Weight Watchers Recipes with SmartPoints

Weight Watchers has its own program where instead of calorie counting, they use SmartPoints which are far smarter than the former. The SmartPoints are determined using calories, saturated fat, sugar, and protein. Foods that are higher in sugar and/or saturated fat are higher in SmartPoints values, and foods that are higher in lean protein are lower in SmartPoints values.

The good news is that most fruits and vegetables have a SmartPoints value of 0.

ZeroPoint foods are exactly what they sound like – foods that have zero SmartPoints value. Why? These nutritional powerhouses form the basis of a healthy eating pattern. You can eat ZeroPoint foods without measuring or tracking and still lose weight. This is because they’re less likely to be overeaten than other foods. There are some exceptions for starchy foods like peas, corn, potatoes, and avocados. It is also good to know that protein lowers the SP value. Furthermore, when it comes to calories, 100 calories worth of cookies doesn’t have the same nutritional value as 100 calories of turkey, tofu, or veggies. Two meals might contain the same number of calories, but have a very different SmartPoints value. But with all that said, having a high SmartPoints does not necessarily mean that a food is “bad”, since, in retrospect, no food is bad. It just means that we need to balance the food we consume so that the SmartPoints will be lowered.

But how many SmartPoints should you have? On Weight Watcher’s program, you will get a personalized amount of Daily SmartPoints, plus some extra Weekly SmartPoints for those days when you need a cushion. The amount of SmartPoints you get is based on your age, height, weight, and sex to ensure that you reach your weight-loss goals. But generally, the ideal and common SmartPoints is to not go over 30 SP a day.


Weight Watchers Recipes with SmartPoints

Weight Watchers has its own program where instead of calorie counting, they use SmartPoints which are far smarter than the former. The SmartPoints are determined using calories, saturated fat, sugar, and protein. Foods that are higher in sugar and/or saturated fat are higher in SmartPoints values, and foods that are higher in lean protein are lower in SmartPoints values.

The good news is that most fruits and vegetables have a SmartPoints value of 0.

ZeroPoint foods are exactly what they sound like – foods that have zero SmartPoints value. Why? These nutritional powerhouses form the basis of a healthy eating pattern. You can eat ZeroPoint foods without measuring or tracking and still lose weight. This is because they’re less likely to be overeaten than other foods. There are some exceptions for starchy foods like peas, corn, potatoes, and avocados. It is also good to know that protein lowers the SP value. Furthermore, when it comes to calories, 100 calories worth of cookies doesn’t have the same nutritional value as 100 calories of turkey, tofu, or veggies. Two meals might contain the same number of calories, but have a very different SmartPoints value. But with all that said, having a high SmartPoints does not necessarily mean that a food is “bad”, since, in retrospect, no food is bad. It just means that we need to balance the food we consume so that the SmartPoints will be lowered.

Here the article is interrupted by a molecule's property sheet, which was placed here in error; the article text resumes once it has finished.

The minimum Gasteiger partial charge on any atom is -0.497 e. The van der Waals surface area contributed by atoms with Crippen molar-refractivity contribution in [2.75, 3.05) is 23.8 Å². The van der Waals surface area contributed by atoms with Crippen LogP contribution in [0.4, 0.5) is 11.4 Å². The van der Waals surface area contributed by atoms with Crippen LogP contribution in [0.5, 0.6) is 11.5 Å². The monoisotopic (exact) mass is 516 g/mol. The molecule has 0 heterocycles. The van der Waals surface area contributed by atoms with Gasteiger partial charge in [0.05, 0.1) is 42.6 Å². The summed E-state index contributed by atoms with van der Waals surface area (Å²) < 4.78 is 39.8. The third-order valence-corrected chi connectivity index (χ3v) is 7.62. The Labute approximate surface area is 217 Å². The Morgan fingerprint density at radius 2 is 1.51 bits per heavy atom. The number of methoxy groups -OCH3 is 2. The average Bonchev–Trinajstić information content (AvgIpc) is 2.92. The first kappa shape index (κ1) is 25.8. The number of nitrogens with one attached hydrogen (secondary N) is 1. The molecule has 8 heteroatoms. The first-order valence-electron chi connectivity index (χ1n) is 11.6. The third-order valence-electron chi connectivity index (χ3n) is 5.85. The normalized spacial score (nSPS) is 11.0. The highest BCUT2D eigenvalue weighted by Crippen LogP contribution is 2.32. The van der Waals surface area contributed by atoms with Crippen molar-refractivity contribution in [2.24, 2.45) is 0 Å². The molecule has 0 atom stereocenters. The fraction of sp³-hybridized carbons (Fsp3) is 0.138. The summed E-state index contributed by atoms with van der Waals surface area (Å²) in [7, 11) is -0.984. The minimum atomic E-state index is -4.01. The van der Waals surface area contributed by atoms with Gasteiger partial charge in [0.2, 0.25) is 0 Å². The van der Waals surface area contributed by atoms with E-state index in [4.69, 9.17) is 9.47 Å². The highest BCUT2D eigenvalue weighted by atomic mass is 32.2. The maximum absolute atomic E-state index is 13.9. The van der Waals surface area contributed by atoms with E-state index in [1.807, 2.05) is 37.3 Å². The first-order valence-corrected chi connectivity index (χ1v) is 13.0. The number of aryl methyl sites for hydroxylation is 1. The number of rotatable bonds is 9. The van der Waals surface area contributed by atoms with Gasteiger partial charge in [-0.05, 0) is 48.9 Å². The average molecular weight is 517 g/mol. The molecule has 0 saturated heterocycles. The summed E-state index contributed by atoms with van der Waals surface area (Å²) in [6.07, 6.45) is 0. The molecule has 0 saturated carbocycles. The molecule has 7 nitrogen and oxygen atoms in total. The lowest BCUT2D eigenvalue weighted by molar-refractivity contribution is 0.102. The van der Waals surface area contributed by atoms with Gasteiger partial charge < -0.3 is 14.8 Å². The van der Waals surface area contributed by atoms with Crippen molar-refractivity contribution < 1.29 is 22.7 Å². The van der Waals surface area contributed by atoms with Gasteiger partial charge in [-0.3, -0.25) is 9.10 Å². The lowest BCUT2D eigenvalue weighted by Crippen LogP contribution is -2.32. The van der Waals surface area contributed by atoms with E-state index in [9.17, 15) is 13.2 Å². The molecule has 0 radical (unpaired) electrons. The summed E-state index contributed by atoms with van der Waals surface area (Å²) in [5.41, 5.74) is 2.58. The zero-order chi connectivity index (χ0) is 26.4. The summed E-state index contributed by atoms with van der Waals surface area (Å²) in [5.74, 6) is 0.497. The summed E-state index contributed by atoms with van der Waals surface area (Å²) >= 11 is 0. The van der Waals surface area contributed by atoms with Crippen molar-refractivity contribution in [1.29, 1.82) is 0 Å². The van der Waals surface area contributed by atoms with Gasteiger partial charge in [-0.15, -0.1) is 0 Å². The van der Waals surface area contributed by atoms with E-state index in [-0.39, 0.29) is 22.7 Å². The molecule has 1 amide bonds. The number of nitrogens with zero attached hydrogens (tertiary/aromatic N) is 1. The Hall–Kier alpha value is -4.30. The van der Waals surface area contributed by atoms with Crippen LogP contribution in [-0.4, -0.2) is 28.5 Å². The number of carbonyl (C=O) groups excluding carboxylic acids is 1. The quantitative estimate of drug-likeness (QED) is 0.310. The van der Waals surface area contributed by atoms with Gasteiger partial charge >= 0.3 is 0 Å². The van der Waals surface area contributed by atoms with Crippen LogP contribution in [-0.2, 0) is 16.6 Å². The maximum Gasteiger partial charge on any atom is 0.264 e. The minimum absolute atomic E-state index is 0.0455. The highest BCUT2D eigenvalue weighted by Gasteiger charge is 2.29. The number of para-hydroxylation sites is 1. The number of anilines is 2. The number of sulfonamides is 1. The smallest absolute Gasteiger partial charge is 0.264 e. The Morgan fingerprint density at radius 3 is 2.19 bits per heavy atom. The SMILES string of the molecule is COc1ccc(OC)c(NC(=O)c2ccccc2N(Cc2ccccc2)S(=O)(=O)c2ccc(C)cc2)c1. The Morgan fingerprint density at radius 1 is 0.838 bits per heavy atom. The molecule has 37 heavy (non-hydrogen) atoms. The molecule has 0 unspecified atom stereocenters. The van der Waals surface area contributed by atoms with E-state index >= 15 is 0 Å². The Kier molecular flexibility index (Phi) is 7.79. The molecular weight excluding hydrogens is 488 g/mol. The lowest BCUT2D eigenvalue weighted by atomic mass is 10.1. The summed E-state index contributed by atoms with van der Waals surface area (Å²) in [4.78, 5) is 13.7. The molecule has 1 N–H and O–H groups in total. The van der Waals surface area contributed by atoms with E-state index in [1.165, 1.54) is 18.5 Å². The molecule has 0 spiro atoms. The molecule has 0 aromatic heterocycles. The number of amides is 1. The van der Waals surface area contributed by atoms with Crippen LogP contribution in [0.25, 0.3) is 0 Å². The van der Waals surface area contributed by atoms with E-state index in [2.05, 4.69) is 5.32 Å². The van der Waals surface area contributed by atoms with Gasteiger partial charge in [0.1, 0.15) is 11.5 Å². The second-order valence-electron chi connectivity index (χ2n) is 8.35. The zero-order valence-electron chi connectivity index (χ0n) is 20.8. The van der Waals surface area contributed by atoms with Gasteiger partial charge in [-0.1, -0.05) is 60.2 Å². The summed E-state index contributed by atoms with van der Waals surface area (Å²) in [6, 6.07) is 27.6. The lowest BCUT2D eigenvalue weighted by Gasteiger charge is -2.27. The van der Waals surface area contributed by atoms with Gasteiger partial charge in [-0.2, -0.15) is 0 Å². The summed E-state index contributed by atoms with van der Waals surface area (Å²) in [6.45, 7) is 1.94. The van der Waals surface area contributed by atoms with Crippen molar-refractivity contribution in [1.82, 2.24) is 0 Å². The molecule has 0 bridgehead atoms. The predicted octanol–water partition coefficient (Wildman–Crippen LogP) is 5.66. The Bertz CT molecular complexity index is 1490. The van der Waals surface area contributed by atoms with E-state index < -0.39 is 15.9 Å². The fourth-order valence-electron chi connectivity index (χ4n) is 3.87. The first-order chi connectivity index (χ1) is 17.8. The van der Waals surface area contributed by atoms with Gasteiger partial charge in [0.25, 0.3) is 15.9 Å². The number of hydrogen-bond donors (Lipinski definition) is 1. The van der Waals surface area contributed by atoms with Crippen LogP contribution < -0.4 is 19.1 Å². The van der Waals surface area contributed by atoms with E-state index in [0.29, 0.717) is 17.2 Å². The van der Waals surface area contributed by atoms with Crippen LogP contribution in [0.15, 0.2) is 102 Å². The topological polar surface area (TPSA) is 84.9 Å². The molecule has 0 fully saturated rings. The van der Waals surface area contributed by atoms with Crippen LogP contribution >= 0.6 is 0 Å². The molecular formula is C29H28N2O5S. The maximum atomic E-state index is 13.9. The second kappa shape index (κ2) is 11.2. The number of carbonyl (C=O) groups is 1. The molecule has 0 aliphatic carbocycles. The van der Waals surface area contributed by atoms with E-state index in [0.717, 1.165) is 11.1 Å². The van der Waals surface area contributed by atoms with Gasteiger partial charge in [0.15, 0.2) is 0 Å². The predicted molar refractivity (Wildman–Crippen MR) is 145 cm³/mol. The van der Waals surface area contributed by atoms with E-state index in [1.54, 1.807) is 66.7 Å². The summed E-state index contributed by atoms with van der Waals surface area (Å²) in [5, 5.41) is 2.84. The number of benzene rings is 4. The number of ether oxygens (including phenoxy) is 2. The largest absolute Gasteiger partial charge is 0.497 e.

But how many SmartPoints should you have? On Weight Watcher’s program, you will get a personalized amount of Daily SmartPoints, plus some extra Weekly SmartPoints for those days when you need a cushion. The amount of SmartPoints you get is based on your age, height, weight, and sex to ensure that you reach your weight-loss goals. But generally, the ideal and common SmartPoints is to not go over 30 SP a day.


Weight Watchers Recipes with SmartPoints

Weight Watchers has its own program where instead of calorie counting, they use SmartPoints which are far smarter than the former. The SmartPoints are determined using calories, saturated fat, sugar, and protein. Foods that are higher in sugar and/or saturated fat are higher in SmartPoints values, and foods that are higher in lean protein are lower in SmartPoints values.

The good news is that most fruits and vegetables have a SmartPoints value of 0.

ZeroPoint foods are exactly what they sound like – foods that have zero SmartPoints value. Why? These nutritional powerhouses form the basis of a healthy eating pattern. You can eat ZeroPoint foods without measuring or tracking and still lose weight. This is because they’re less likely to be overeaten than other foods. There are some exceptions for starchy foods like peas, corn, potatoes, and avocados. It is also good to know that protein lowers the SP value. Furthermore, when it comes to calories, 100 calories worth of cookies doesn’t have the same nutritional value as 100 calories of turkey, tofu, or veggies. Two meals might contain the same number of calories, but have a very different SmartPoints value. But with all that said, having a high SmartPoints does not necessarily mean that a food is “bad”, since, in retrospect, no food is bad. It just means that we need to balance the food we consume so that the SmartPoints will be lowered.

But how many SmartPoints should you have? On Weight Watcher’s program, you will get a personalized amount of Daily SmartPoints, plus some extra Weekly SmartPoints for those days when you need a cushion. The amount of SmartPoints you get is based on your age, height, weight, and sex to ensure that you reach your weight-loss goals. But generally, the ideal and common SmartPoints is to not go over 30 SP a day.